Cantwell, George E.; Knox, David A.; Lehnert, Thor; Michael, A.S.
Fonte: INRA - Instituto Nacional de Investigação Agronômica da França Publicador: INRA - Instituto Nacional de Investigação Agronômica da França
Tipo: Journal Article-postprint
EN; ENGLISH
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Candidate insect pathogens were fed at various levels to honey bees (Apis mellifera) either in small cages or in observation hives. The pathogens tested included two polyhedrosis viruses, a granulosis virus, a commercial preparation of Bacillus thuringiensis var. thuringiensis, spores, crystals, and the exotoxin of this variety, plus the crystals of varieties alesti and sotto. No mortality was recorded as a result of treatment with any of these pathogens except with the highest level of the exotoxin of B. thuringiensis.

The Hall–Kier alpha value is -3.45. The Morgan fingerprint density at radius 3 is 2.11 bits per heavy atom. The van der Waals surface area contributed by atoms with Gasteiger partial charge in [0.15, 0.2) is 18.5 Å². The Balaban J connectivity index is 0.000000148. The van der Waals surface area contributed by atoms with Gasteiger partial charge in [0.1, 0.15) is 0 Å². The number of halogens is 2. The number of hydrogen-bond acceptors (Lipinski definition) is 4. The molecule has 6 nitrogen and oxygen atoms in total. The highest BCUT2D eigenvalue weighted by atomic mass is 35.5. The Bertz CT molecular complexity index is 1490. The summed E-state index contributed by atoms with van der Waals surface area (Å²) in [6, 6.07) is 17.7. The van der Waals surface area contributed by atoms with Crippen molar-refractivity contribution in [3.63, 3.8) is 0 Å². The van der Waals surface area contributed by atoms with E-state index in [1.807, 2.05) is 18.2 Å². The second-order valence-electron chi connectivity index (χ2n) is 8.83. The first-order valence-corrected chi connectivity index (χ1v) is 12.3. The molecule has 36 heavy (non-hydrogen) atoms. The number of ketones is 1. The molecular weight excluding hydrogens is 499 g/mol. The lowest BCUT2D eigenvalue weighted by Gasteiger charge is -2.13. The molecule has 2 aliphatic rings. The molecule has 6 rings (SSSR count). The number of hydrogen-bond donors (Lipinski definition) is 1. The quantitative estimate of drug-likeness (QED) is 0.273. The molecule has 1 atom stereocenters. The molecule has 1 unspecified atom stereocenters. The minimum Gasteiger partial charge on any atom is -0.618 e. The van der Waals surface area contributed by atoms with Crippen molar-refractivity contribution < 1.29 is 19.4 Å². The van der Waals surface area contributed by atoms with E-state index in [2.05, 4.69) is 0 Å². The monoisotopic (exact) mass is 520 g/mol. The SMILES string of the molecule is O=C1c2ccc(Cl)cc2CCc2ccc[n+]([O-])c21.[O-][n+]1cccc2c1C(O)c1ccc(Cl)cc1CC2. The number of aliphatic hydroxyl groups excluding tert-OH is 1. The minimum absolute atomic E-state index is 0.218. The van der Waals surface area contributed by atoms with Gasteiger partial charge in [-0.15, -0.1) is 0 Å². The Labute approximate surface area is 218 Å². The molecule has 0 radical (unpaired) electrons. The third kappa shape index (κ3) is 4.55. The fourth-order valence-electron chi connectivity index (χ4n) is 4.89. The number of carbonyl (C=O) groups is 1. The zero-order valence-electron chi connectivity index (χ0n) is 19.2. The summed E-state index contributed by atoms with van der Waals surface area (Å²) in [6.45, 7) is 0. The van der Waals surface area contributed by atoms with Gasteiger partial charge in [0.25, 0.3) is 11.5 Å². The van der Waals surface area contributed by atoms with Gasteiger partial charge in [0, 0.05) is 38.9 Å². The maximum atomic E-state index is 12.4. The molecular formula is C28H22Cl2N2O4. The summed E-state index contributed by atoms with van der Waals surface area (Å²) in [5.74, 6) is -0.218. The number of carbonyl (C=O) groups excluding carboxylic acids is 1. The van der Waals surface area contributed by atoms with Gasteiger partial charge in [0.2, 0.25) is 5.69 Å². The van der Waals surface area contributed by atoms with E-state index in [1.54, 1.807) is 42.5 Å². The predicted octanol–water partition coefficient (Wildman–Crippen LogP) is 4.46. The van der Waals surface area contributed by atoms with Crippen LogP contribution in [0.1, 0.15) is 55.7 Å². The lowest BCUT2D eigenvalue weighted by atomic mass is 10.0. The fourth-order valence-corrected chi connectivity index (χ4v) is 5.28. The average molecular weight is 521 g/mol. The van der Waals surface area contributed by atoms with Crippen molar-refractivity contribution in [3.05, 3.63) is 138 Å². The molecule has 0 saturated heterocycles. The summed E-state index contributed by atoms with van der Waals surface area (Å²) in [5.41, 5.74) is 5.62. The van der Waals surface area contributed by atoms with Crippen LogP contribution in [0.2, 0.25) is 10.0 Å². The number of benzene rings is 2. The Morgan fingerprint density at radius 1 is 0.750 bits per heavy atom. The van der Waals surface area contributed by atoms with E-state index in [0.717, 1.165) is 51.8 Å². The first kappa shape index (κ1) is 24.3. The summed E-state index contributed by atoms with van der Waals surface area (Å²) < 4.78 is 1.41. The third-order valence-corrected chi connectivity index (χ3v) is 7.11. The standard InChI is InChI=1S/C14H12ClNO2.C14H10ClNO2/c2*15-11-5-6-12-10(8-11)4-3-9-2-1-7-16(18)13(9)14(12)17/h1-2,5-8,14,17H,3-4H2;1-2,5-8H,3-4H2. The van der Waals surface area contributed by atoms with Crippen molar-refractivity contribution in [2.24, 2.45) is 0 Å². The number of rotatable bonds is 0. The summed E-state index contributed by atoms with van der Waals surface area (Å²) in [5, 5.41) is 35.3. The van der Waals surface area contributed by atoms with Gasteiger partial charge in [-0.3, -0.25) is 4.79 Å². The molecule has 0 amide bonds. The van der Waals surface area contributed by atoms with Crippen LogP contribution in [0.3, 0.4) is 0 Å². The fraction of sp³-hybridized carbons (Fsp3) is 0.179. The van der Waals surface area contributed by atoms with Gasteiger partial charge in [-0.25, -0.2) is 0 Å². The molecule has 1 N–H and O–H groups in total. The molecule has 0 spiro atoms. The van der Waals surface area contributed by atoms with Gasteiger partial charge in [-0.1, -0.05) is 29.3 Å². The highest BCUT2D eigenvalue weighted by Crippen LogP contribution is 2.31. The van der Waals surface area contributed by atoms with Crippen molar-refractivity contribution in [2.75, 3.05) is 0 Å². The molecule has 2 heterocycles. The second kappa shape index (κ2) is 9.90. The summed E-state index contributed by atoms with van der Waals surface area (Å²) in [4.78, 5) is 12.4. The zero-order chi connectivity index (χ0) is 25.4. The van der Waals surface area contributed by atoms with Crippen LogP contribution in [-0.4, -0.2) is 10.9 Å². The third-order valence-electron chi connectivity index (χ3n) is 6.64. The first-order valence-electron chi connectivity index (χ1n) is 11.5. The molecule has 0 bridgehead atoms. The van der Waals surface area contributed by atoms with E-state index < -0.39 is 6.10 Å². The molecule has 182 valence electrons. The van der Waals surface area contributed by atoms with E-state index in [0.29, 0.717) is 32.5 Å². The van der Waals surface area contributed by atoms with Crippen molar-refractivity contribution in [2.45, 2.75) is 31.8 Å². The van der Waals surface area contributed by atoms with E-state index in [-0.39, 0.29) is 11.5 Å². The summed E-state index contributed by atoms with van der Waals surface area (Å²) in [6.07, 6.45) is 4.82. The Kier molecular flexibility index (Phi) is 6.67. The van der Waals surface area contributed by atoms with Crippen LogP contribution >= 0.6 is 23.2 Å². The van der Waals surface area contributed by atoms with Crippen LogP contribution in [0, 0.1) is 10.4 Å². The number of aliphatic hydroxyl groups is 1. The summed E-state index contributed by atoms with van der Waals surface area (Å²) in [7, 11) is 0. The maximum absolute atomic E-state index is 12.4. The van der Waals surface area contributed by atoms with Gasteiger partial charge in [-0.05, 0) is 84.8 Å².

The "Isle of Wight disease" : the origin and signifiance of the myth; La maladie de l'île de Wight : origine et sens du mythe

Bailey, L.
Fonte: INRA - Instituto Nacional de Investigação Agronômica da França Publicador: INRA - Instituto Nacional de Investigação Agronômica da França
Tipo: Journal Article-postprint
EN
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16.53%

The gross and histological pathology of a hairless-black syndrome in the adult honey bee, Apis mellifera; Pathologie de la paralysie chronique chez l'abeille domestique adulte, Apis mellifera : examen clinique et histologique

Horvath, Roberta J.; Rothenbuhler, Walter C.
Fonte: INRA - Instituto Nacional de Investigação Agronômica da França Publicador: INRA - Instituto Nacional de Investigação Agronômica da França
Tipo: Journal Article-postprint
EN; ENGLISH